"If the Presbyterian clergy had loved Ireland as much as they have hated Rome they could have made Ulster a home of intellectual energy and spiritual buoyancy long ago. They have preferred to keep Ulster dead to fine ideas rather than risk the appearance of a few unsettling ideas among the rest."
It has not been, one likes to think, a death, consummated and final, but rather an interruption of consciousness from which recovery is possible. Drugged with a poisonous essence, distilled from history for him by his exploiters, the Orangeman of the people has lived in a world of phantoms. In politics he has never in his whole career spoken for himself. The Catholic peasant comes to articulate, personal speech in Davitt; the national aristocracy in Parnell. The industrial worker discovers within his own camp a multitude of captains. Even landlordism, although it has produced no leader, has produced many able spokesmen. Every other section in Ireland enriches public life with an interpreter of its mind sprung from its own ranks. Orange Ulster alone has never yet given to its own democracy a democratic leader. This is indeed the cardinal misfortune, as well as the central secret, of Ulster Unionism. The pivot on which it turns resides, not in the farms of Down or the factories of Belfast, but in the Library of the Four Courts. Of the nineteen representatives who speak for it in Parliament no fewer than seven are King's Counsel. In the whole list there is not one delegate of labour, nor one farmer. A party so constituted is bound to produce prodigies of nonsense such as those associated with Sir Edward Carson. The leaders of the orchestra openly despise the instruments on which they play. For followers, reared in the tradition of hysteria depicted above, no raw-head is thought to be too raw, and no bloody-bones too bloody. And so we have King's Counsel, learned in the law, devising Provisional Governments, and Privy Councillors wallowing in imaginative treason. As for the Bishops, they will talk daggers as luridly as the rest, but they will not even threaten to use any. And so does the pagan rage, and the heathen prophesy vain things.
That such a farce-tragedy can find a stage in the twentieth century is pitiable. But it is not a serious political fact. It has the same relation to reality that the cap-hunting exploits of Tartarin of Tarascon had to the Franco-German war. It has been devised merely to make flesh creep in certain tabernacles of fanaticism in the less civilised parts of England and Scotland. So far as action goes it will end in smoke, but not in gunpowder-smoke. There will no doubt be riots in Belfast and Portadown, for which the ultimate responsibility will rest on learned counsel of the King. But there have been riots before, and the cause of Home Rule has survived all the blackguardism and bloodshed. It is lamentable that ministers of the gospel of Christ and leaders of public opinion should so inflame and exploit the superstitions of ignorant men; but not by these methods will justice be intimidated.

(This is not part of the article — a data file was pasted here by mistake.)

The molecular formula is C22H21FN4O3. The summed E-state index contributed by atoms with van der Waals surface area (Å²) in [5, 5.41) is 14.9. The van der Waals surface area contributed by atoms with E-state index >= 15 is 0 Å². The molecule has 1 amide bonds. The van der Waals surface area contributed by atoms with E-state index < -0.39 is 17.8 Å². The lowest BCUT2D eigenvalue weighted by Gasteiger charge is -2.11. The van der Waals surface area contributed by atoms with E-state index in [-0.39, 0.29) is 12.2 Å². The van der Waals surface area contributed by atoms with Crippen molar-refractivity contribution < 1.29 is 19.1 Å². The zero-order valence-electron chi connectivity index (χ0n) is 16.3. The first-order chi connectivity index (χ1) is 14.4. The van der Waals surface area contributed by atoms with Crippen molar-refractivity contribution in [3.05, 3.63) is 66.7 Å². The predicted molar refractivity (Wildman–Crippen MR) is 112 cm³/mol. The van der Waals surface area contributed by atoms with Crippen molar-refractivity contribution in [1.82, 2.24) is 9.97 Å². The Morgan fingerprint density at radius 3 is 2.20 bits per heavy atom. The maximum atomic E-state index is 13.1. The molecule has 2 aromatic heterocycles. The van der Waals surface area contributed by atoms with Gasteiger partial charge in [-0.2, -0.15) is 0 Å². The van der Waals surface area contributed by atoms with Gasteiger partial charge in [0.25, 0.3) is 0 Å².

And if "Ulster" does fight after all? In that event we must only remember how sorry George Stephenson was for the cow. The military traditions of the Protestant North are not very alarming. The contribution of the Enniskilleners to the Battle of the Boyne appears to have consisted in running away with great energy and discretion. Nor did they, or their associates, in later years shed any great lustre even on Imperial arms. I have never heard that the Connaught Rangers had many recruits from the Shankhill Road, or the Dublin Fusiliers from Portadown; consequently the present situation disgusts rather than terrifies us. If rifle-levers ever click in rebellion against a Home Rule government, duly established by statute under the authority of the Crown, it will be astonishing to find that every bullet in Ireland is a member of an Orange Lodge. If "Ulster" repudiates the arbitrament of reason, and the verdict of a free ballot, she simply puts herself outside the law. And she may be quite assured that the law, driven back on its ultimate sanction of force, will very sharply and very amply vindicate itself.
But it is not courteous to the reader to detain him among such unrealities as Sir Edward Carson's Civil War. Treason, that is to say platform treason, is not so much an eccentricity as a habit of Orangeism. It is a way they have in the Lodges, and their past history supplies a corrective to their present outburst. Perhaps their most notable exploit in armed loyalty was their attempt to dethrone, or rather to defeat in succession to the throne, Queen Victoria. This is a chapter in their history with regard to which they are far too modest and reticent.